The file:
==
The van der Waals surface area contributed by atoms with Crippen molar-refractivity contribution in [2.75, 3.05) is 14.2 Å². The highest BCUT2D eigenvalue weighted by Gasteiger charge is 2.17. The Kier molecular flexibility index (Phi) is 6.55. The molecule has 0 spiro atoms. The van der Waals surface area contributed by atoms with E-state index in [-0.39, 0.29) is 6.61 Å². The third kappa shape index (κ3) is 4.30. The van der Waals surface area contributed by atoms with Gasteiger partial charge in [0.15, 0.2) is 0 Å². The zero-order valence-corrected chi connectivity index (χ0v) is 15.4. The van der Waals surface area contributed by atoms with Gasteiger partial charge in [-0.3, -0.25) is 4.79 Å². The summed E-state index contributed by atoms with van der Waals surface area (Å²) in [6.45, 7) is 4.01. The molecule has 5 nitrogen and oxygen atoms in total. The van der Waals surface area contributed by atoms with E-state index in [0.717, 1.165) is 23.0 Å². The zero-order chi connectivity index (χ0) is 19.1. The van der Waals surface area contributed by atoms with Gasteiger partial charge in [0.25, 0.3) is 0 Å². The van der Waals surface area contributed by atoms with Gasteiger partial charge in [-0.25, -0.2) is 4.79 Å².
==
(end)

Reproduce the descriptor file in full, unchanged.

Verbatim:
The van der Waals surface area contributed by atoms with Crippen molar-refractivity contribution in [2.75, 3.05) is 14.2 Å². The highest BCUT2D eigenvalue weighted by Gasteiger charge is 2.17. The Kier molecular flexibility index (Phi) is 6.55. The molecule has 0 spiro atoms. The van der Waals surface area contributed by atoms with E-state index in [-0.39, 0.29) is 6.61 Å². The third kappa shape index (κ3) is 4.30. The van der Waals surface area contributed by atoms with Gasteiger partial charge in [0.15, 0.2) is 0 Å². The zero-order valence-corrected chi connectivity index (χ0v) is 15.4. The van der Waals surface area contributed by atoms with Gasteiger partial charge in [-0.3, -0.25) is 4.79 Å². The summed E-state index contributed by atoms with van der Waals surface area (Å²) in [6.45, 7) is 4.01. The molecule has 5 nitrogen and oxygen atoms in total. The van der Waals surface area contributed by atoms with E-state index in [0.717, 1.165) is 23.0 Å². The zero-order chi connectivity index (χ0) is 19.1. The van der Waals surface area contributed by atoms with Gasteiger partial charge in [0.25, 0.3) is 0 Å². The van der Waals surface area contributed by atoms with Gasteiger partial charge in [-0.25, -0.2) is 4.79 Å².